One of my favorite ways to achieve this is by meditating at work…and, no, I don’t mean that you should fold your legs and chant “Om” during your next conference meeting! Rather, make it a point to take a short walk outside of your building every day—even if it’s only for 5 minutes. Nature is magically healing. It’s like pressing the reset button on your day.
While you’re on your walk, check in with how you’re doing. If you’ve been having trouble sleeping, can’t concentrate, lack an appetite, get sick frequently, or feel anxious or depressed, these are ways your body is trying to say you’re at risk for burnout.
So, what do you do if you’re on the path to burnout?
The key is to correct the problem sooner than later. If left alone too long, burnout can literally “infect” everything in your life—from your work to home life, health, emotional well-being, and much more.
The first place to start is with the WHY. Why do you feel burned out? Everyone suffers from burnout for different reasons. It could be that you’re burned out because of a micromanaging boss, or work too many hours and don’t get enough time with your loved ones. It could be that your job isn’t fulfilling you and it’s time for a change. The only way you can determine your why is through self-reflection.
In addition to your daily work meditation, make it a point to keep a work journal. Ask yourself what stressed you out that day and why. Over time, you’ll come to see patterns and have a better understanding of what’s contributing to your burnout.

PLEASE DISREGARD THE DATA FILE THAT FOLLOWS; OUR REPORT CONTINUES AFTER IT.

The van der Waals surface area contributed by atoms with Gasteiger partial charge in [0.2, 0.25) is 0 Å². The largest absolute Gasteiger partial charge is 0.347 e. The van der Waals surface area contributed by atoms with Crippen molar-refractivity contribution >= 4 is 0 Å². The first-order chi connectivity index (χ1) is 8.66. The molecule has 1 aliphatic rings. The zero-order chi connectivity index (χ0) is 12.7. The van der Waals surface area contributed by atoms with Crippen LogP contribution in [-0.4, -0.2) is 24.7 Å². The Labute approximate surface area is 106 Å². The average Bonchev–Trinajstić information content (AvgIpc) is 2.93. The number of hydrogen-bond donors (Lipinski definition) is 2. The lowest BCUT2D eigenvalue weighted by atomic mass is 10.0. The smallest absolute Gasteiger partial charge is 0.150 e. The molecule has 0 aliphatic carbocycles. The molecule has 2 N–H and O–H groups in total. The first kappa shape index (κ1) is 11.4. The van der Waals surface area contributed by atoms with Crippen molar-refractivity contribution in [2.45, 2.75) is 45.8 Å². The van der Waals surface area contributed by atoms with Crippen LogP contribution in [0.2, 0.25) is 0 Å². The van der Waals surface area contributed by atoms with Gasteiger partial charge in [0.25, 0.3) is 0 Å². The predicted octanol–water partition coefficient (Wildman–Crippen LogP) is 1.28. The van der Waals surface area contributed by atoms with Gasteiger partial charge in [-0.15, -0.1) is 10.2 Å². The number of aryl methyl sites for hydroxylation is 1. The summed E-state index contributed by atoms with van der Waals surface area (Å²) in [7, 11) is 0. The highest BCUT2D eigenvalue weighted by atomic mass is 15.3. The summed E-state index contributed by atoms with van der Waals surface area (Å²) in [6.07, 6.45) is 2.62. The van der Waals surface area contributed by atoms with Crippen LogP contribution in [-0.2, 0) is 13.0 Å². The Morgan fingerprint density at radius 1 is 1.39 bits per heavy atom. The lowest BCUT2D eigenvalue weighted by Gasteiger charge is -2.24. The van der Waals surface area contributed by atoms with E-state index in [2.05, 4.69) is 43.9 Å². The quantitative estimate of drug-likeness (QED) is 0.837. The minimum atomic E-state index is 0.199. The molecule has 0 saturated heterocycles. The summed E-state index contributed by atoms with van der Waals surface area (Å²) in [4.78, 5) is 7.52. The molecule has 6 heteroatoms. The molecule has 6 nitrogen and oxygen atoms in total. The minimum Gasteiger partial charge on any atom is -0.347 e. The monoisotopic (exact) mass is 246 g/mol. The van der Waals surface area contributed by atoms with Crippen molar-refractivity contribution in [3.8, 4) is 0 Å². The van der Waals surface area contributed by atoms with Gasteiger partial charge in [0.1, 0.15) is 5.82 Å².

Once you come up with a list of triggers, take action to find practical solutions. For example, if you’re stressed that work is keeping you from being with your family, ask your company if you can change your work hours or work from home once a week. You’d be surprised how simple changes can have huge results.
In addition to this exercise, I can’t stress enough the importance of taking care of yourself. There’s a reason why doctors drill it into us that we need to drink enough water, eat healthy foods, and get physical exercise…it’s because our bodies and minds can’t function without it.
Burnout’s a result of too much stress over too long a time. An overload of stress in your body wears down your adrenal glands, nervous system, immune system and other body systems that you depend on to function optimally. If you feel burned out, go see your physician.
Just as important is surrounding yourself with the right kind of support to start building a new lifestyle. Burnout’s no joke, my friend. It takes a toll, not just on your body, but on your emotional well-being. Schedule an appointment with a therapist or counselor. Talk to a mentor. You’ll want professional support along the way so you don’t recreate a burned-out way of living in the future.
I get firsthand how painful it is to feel that despite all your amazing hard work and effort, they’re not leading you to a place of greater joy and fulfillment. I also know that suffering in silence is only going to bring you more pain. You deserve the best in life, and it starts with taking a small step to put yourself first…then getting the support you need to stay there.
Photo credit: Thomas Rohner